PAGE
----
The National Assembly has written to the Nigeria Institute of Building, expressing its concern over the spate of building collapse in the country.
The House of Representatives had late last year deliberated on the matter and described the collapse of a two-story building in Surulere, Lagos State on October 25, 2019, as one too many.
The letter, addressed to the President of NIOB, was dated January 20, 2020, and signed by the Clerk of the National Assembly, Mohammed Sani- Omolori.
The lawmakers stated that the causes of frequent building collapse were largely negligence, use of substandard materials and lack of professionalism in the supervision of construction projects.
They noted that non-adherence to building ethics and the lack of effectiveness of government agencies responsible for monitoring building projects were also major problems.
The National Assembly said it had resolved to urge the Federal Ministry of Works and Housing to implement the National Building Code in order to regulate construction in the country and safeguard the lives and properties of citizens.
It equally mandated the Standards Organisation of Nigeria to sanitize the building materials sector to get rid of sub-standard goods in the markets.
It also asked the NIOB and the Nigerian Society of Engineers to ensure proper supervision of workmen and carry out sensitization campaigns to enlighten the public on the need to use quality materials and professionals in the construction of buildings.
Among other recommendations, the lawmakers asked the Federal Ministry of Works and Housing to liaise with the Building Collapse Prevention Guild to carry out an assessment of buildings prone to collapse in order to alert residents and avert impending loss of lives and properties.
The Council for the Regulation of Engineering in Nigeria, the Architects Registration Council of Nigeria and other professional bodies were also asked by the assembly to investigate and penalize their members involved in cases of building collapse.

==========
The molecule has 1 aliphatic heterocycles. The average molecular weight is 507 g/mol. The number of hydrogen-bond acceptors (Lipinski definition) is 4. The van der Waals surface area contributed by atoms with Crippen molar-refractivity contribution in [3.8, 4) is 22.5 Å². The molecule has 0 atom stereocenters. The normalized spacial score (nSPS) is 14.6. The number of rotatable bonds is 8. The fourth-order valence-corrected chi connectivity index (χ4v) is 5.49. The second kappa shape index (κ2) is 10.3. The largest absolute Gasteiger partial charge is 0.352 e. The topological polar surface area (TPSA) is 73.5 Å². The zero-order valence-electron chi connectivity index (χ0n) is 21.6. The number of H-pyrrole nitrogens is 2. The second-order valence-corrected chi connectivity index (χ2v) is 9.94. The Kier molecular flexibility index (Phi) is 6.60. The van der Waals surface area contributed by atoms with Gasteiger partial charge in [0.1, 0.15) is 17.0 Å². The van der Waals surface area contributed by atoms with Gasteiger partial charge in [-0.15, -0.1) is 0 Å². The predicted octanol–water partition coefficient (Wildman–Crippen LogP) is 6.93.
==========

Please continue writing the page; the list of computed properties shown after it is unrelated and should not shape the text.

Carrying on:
“The purpose of this letter is to convey the resolutions of the House to you for further necessary action,” the letter read in part.
The BCPG had last month reported that states across the country recorded 43 building collapse cases in 2019.
According to the report, Lagos had the highest figure with 17 cases, accounting for 39.53 percent of the total number of collapsed buildings
Anambra State had the second-highest number with six collapsed buildings while Plateau and Delta states recorded three each.
Oyo, Enugu, Ondo, and Osun states recorded two collapsed buildings each in 2019 while Imo, Kwara Abia, Adamawa, and Katsina states each had one building collapse incident.
The President of BCPG, Mr. Akinola George, said the fight against building collapse had been tough as most buildings were not constructed by the people trained to do so.
According to him, construction professionals are often sidelined and reduced to onlookers on the building construction and procurement scene.
The President of NIOB, Mr. Kunle Awobodu, said professionals had been wondering if the country was making progress or retrogressing in the fight against building collapse.
“The higher number looks like an indictment on building control agencies. Either there is no mechanism for monitoring or the policies have some shortcomings,” he said.
He said the report was a major setback for all stakeholders fighting against the menace of building collapse.
source: Maureen Ihua-Maduenyi